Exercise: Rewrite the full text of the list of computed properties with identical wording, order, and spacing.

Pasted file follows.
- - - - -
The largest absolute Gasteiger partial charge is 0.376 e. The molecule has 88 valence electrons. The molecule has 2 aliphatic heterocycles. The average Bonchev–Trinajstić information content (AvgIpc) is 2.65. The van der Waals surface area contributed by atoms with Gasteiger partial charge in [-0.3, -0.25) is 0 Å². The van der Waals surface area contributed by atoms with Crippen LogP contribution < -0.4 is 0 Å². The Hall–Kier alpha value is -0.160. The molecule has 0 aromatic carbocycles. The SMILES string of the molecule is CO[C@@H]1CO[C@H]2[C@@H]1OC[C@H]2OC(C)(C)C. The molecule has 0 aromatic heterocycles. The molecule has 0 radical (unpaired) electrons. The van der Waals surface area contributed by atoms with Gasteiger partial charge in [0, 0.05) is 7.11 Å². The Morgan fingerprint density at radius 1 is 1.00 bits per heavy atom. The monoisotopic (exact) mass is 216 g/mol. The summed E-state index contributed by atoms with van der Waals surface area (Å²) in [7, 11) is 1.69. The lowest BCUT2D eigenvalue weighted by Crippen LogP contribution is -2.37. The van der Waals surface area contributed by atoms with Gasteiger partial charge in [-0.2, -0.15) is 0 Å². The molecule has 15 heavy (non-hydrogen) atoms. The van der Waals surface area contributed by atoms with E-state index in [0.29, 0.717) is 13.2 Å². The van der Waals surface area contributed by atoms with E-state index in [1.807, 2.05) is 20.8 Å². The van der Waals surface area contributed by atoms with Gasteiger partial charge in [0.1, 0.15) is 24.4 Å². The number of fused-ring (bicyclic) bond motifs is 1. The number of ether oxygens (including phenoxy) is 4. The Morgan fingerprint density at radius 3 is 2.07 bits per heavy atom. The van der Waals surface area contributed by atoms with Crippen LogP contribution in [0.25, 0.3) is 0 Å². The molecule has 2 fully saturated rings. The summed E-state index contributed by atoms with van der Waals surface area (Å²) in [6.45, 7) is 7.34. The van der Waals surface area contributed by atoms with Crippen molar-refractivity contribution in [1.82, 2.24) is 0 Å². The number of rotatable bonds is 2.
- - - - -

The largest absolute Gasteiger partial charge is 0.376 e. The molecule has 88 valence electrons. The molecule has 2 aliphatic heterocycles. The average Bonchev–Trinajstić information content (AvgIpc) is 2.65. The van der Waals surface area contributed by atoms with Gasteiger partial charge in [-0.3, -0.25) is 0 Å². The van der Waals surface area contributed by atoms with Crippen LogP contribution < -0.4 is 0 Å². The Hall–Kier alpha value is -0.160. The molecule has 0 aromatic carbocycles. The SMILES string of the molecule is CO[C@@H]1CO[C@H]2[C@@H]1OC[C@H]2OC(C)(C)C. The molecule has 0 aromatic heterocycles. The molecule has 0 radical (unpaired) electrons. The van der Waals surface area contributed by atoms with Gasteiger partial charge in [0, 0.05) is 7.11 Å². The Morgan fingerprint density at radius 1 is 1.00 bits per heavy atom. The monoisotopic (exact) mass is 216 g/mol. The summed E-state index contributed by atoms with van der Waals surface area (Å²) in [7, 11) is 1.69. The lowest BCUT2D eigenvalue weighted by Crippen LogP contribution is -2.37. The van der Waals surface area contributed by atoms with Gasteiger partial charge in [-0.2, -0.15) is 0 Å². The molecule has 15 heavy (non-hydrogen) atoms. The van der Waals surface area contributed by atoms with E-state index in [0.29, 0.717) is 13.2 Å². The van der Waals surface area contributed by atoms with E-state index in [1.807, 2.05) is 20.8 Å². The van der Waals surface area contributed by atoms with Gasteiger partial charge in [0.1, 0.15) is 24.4 Å². The number of fused-ring (bicyclic) bond motifs is 1. The number of ether oxygens (including phenoxy) is 4. The Morgan fingerprint density at radius 3 is 2.07 bits per heavy atom. The van der Waals surface area contributed by atoms with Crippen LogP contribution in [0.25, 0.3) is 0 Å². The molecule has 2 fully saturated rings. The summed E-state index contributed by atoms with van der Waals surface area (Å²) in [6.45, 7) is 7.34. The van der Waals surface area contributed by atoms with Crippen molar-refractivity contribution in [1.82, 2.24) is 0 Å². The number of rotatable bonds is 2.